Aging with T cells
During aging, the immune system undergoes changes that bring the tightly regulated immune system out of balance. The age-related changes to the immune system have collectively been termed ‘immunosenescence’. As a consequence of immunosenescence, the risk of acquiring infectious diseases and the course of disease is prolonged and more severe at old age. T cells are imperative for protection against pathogens and various molecules on different subsets of T cells are involved in maintaining a balanced immune system. T cells express molecules that initiate cellular activation and proliferation, but there are also molecules that act as a breaking mechanism on these responses to prevent over-activation. During aging, this system becomes dysregulated. To explain reduced response to vaccination, susceptibility to infectious disease, and increased disease severity observed at older age, it is crucial to identify the underlying age-related changes of T cells.
In this thesis, we set out to identify novel age-related changes of the T-cell population in mice and humans that may contribute to understanding the impact of aging on T cells. We investigate T-cell phenotype, responses, and proliferation in both mice and humans under healthy conditions and during respiratory viral infection in humans.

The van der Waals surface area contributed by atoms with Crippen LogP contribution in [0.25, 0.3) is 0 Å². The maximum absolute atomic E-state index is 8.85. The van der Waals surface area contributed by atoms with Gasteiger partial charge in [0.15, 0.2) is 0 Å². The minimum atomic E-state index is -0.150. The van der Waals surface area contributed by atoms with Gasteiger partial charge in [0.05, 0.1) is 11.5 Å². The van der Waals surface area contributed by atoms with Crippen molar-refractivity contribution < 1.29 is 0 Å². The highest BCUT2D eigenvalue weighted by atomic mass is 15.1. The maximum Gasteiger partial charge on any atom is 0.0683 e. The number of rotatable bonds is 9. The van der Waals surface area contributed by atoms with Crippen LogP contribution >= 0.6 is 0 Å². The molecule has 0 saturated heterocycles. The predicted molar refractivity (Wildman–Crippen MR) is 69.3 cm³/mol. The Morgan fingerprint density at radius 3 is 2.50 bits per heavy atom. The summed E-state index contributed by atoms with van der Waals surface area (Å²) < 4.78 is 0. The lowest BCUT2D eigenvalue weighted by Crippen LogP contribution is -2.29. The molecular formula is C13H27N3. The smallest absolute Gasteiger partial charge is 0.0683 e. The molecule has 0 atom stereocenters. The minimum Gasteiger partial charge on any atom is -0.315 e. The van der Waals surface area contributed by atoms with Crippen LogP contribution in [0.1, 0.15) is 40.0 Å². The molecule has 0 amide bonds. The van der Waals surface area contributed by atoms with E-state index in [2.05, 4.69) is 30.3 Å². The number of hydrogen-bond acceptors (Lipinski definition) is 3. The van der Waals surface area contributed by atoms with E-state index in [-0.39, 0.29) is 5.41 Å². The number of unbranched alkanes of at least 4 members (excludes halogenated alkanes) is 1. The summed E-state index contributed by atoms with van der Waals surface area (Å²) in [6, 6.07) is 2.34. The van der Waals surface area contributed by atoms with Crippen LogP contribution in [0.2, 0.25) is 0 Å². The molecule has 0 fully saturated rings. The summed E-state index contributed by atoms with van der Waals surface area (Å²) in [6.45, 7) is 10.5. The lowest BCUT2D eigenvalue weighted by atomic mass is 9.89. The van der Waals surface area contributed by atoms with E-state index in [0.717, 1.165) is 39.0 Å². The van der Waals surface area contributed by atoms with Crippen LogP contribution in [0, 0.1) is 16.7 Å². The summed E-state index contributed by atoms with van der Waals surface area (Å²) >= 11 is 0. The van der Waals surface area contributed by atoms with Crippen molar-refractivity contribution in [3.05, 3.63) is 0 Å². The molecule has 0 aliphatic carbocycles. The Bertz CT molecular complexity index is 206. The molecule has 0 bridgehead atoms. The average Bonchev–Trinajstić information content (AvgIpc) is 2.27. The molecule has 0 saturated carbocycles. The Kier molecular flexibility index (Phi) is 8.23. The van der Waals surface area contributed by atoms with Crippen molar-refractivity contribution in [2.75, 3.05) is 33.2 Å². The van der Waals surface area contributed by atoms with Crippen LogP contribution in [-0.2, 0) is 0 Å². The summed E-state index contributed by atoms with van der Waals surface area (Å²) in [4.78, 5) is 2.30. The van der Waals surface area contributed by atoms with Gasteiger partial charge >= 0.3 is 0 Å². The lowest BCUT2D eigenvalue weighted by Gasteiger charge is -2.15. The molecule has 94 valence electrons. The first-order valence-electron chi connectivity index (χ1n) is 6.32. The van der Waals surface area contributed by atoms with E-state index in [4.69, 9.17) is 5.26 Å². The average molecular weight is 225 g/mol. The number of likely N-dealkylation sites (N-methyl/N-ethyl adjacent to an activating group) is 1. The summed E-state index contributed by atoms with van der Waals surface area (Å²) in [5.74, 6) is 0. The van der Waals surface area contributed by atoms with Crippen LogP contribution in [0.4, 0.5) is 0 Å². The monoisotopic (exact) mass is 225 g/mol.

In mice and humans we found that the activation and proliferation of several T-cell subsets slow down at older age. These findings may serve as a new hallmark of T-cell aging and contribute to understanding the reduced response of T cells after vaccination or infection. Additionally, we report an upsurge of regulatory T-cell frequencies in older wildtype mice. Using a mouse model for the accumulation of DNA damage (Ercc1-deficient mice), we found that the accumulation of regulatory T cells with age may in part be explained by the accumulation of DNA damage with age. Furthermore, we show that T cells with regulatory functions also accumulate in humans. We discovered a novel CD8+ T-cell subset with immunosuppressive capacities, which we named KIR+RA+ T cells based on their expression of KIR and CD45RA. We found KIR+RA+ T cells to be highly activated in (older) individuals that are suffering from respiratory viral infection, including Influenza A virus and the novel SARS-CoV-2. Importantly, activation of KIR+RA+ T cells was associated with prolonged presence of symptoms in older adults infected with Influenza A virus, indicating that these regulatory KIR+RA+ T cells may aggravate respiratory disease following viral infection, possibly by suppressing anti-viral CD8+ T cells.
Our findings highlight the importance of studying the altered response kinetics of T cells at older age and the rise of regulatory-cell features in the T-cell population, which both may contribute to impaired protective immunity against infectious diseases in older individuals. Ultimately, these fundamental findings may provide new starting points for other fundamental, translational, and clinical studies that focus on vaccination of older adults, infectious disease resistance, and healthy aging.